Job Crafting Training Works for Older Employees

Topic(s): Job Design, job satisfaction, talent management
Publication: Journal of Applied Psychology (2017)
Article: Job Crafting Towards Strengths and Interests: The Effects of a Job Crafting Intervention on Person-Job Fit and the Role of Age
Authors: D.M. Kooij, M. van Woerkom, J. Wilkenloh, L. Dorenbosch, J.A. Denissen
Reviewed by: McKenzie Preston

With organizations changing at a rapid pace and the job market becoming more competitive, few people are able to find the perfect job. As such, many job-seekers accept positions that are not tailored toward their personal strengths or interests. But why should the original design of a job prevent employees from redefining the job to fit their personal strengths and interests?


Researchers and practitioners are actively focused on improving person-job fit (PJ-fit), which refers to the alignment between a person’s characteristics (e.g., knowledge, abilities, needs, and preferences) and the characteristics of the job. Because PJ-fit can affect employees’ job satisfaction, engagement, and performance, organizations often focus on recruiting and selecting people they believe ideally fit specific jobs. However, PJ-fit misalignments are bound to happen due to poor hiring decisions and jobs evolving over time.


Several researchers (Kooij, van Woerkom, Wilkenloh, Dorenbosch, & Denissen, 2017) sought to find a solution to this challenge. They hypothesized that job crafting, or employees taking the initiative to change the scope of their job activities, could improve PJ-fit by empowering employees to align their current jobs with personal strengths and interests.

In the study, participants were employees working in different departments at a Dutch healthcare company. Each participant was randomly assigned to one of two groups. Those randomly assigned to the first group were told they were placed on a waiting list for the job crafting training. Those randomly assigned to the second group actually participated in the job crafting training. During the training, participants in the second group were asked to reflect on their job, as well as identify their strengths and interests. Then, the participants were asked to create a plan for crafting their job toward their personal strengths and interests. Later, a survey was administered to gauge how well all participants had crafted their job.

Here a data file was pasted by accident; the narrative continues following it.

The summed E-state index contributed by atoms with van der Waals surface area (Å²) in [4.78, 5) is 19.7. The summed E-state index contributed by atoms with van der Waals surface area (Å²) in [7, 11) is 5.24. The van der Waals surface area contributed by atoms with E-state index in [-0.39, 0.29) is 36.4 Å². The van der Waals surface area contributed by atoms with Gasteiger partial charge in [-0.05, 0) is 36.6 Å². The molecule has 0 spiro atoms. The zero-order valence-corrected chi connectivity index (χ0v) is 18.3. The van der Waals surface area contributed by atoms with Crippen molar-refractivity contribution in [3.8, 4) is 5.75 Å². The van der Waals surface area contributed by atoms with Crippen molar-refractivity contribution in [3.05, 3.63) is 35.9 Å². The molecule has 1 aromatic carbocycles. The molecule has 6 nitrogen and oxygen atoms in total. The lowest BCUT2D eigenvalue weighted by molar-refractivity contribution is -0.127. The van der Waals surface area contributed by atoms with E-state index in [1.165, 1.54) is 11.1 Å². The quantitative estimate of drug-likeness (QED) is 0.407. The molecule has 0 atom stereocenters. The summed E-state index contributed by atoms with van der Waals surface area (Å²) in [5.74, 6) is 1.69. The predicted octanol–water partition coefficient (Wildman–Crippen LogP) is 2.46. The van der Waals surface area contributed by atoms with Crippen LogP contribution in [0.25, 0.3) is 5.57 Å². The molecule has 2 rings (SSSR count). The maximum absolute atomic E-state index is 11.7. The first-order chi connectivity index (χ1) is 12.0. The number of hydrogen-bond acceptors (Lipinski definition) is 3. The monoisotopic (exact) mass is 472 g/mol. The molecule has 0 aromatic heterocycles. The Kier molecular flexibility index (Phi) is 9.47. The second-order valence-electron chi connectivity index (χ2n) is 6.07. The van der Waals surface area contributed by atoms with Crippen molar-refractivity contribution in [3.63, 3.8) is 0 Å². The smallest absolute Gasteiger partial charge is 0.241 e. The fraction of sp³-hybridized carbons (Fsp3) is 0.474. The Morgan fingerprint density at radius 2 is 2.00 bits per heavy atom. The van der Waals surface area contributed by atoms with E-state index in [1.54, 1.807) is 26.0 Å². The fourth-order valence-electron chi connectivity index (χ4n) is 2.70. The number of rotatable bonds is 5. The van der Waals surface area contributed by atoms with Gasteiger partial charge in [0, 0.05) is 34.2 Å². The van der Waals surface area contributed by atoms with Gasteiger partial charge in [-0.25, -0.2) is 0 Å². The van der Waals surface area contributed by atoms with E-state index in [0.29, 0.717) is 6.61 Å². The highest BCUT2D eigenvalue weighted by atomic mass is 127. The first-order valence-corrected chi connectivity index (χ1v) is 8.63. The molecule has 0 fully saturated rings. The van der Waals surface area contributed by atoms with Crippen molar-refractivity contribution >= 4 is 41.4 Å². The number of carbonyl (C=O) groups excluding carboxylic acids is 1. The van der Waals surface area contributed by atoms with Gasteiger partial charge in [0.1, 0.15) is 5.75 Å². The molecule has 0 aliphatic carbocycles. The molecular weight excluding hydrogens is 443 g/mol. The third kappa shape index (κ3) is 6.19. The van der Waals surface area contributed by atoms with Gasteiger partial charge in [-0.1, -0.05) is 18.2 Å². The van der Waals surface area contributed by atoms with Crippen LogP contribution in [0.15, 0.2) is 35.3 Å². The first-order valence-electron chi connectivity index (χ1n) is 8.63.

The findings of the study were conflicting. Of those who participated in the training, older employees experienced an increase in PJ-fit due to job crafting toward their strengths. In contrast, younger workers who participated in the training were less likely to job craft toward their strengths, and subsequently experienced a decrease in PJ-fit. The researchers speculate this effect could be due to older workers being more aware of their strengths, while younger workers may adversely react to the intervention because they are less aware of their abilities.


The present study provides organizations with a tool that can be used to increase employees’ ability to job craft. Additionally, the study’s findings suggest older employees may see an increase in PJ-fit by participating in the training. The researchers propose that the job crafting training could help with motivating and retaining aging workers, which is a challenge faced by organizations worldwide. Finally, the researchers encourage practitioners to use their experience and knowledge to adapt job crafting trainings to be equally beneficial for workers of all ages.


Kooij, D. M., van Woerkom, M., Wilkenloh, J., Dorenbosch, L., & Denissen, J. A. (2017). Job crafting towards strengths and interests: The effects of a job crafting intervention on person–job fit and the role of age. Journal of Applied Psychology, 102(6), 971-981.